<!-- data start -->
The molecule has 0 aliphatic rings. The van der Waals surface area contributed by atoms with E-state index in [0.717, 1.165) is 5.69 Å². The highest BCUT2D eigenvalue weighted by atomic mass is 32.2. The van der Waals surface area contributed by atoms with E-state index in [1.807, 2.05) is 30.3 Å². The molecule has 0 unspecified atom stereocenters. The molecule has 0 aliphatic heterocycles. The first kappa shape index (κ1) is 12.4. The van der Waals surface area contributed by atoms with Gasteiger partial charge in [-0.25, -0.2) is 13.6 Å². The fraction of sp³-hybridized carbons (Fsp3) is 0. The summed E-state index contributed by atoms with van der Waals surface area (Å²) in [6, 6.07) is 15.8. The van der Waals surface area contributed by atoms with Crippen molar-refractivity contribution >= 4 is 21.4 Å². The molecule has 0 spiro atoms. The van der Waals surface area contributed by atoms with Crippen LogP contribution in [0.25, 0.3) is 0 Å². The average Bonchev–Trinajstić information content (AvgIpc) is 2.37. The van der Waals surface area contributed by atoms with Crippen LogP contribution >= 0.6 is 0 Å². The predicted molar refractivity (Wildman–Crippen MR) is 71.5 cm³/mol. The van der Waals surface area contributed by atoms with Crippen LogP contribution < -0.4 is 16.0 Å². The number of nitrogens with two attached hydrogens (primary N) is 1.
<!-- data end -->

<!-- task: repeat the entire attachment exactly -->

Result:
The molecule has 0 aliphatic rings. The van der Waals surface area contributed by atoms with E-state index in [0.717, 1.165) is 5.69 Å². The highest BCUT2D eigenvalue weighted by atomic mass is 32.2. The van der Waals surface area contributed by atoms with E-state index in [1.807, 2.05) is 30.3 Å². The molecule has 0 unspecified atom stereocenters. The molecule has 0 aliphatic heterocycles. The first kappa shape index (κ1) is 12.4. The van der Waals surface area contributed by atoms with Gasteiger partial charge in [-0.25, -0.2) is 13.6 Å². The fraction of sp³-hybridized carbons (Fsp3) is 0. The summed E-state index contributed by atoms with van der Waals surface area (Å²) in [6, 6.07) is 15.8. The van der Waals surface area contributed by atoms with Crippen molar-refractivity contribution >= 4 is 21.4 Å². The molecule has 0 spiro atoms. The van der Waals surface area contributed by atoms with Crippen LogP contribution in [0.25, 0.3) is 0 Å². The average Bonchev–Trinajstić information content (AvgIpc) is 2.37. The van der Waals surface area contributed by atoms with Crippen LogP contribution >= 0.6 is 0 Å². The predicted molar refractivity (Wildman–Crippen MR) is 71.5 cm³/mol. The van der Waals surface area contributed by atoms with Crippen LogP contribution < -0.4 is 16.0 Å². The number of nitrogens with two attached hydrogens (primary N) is 1.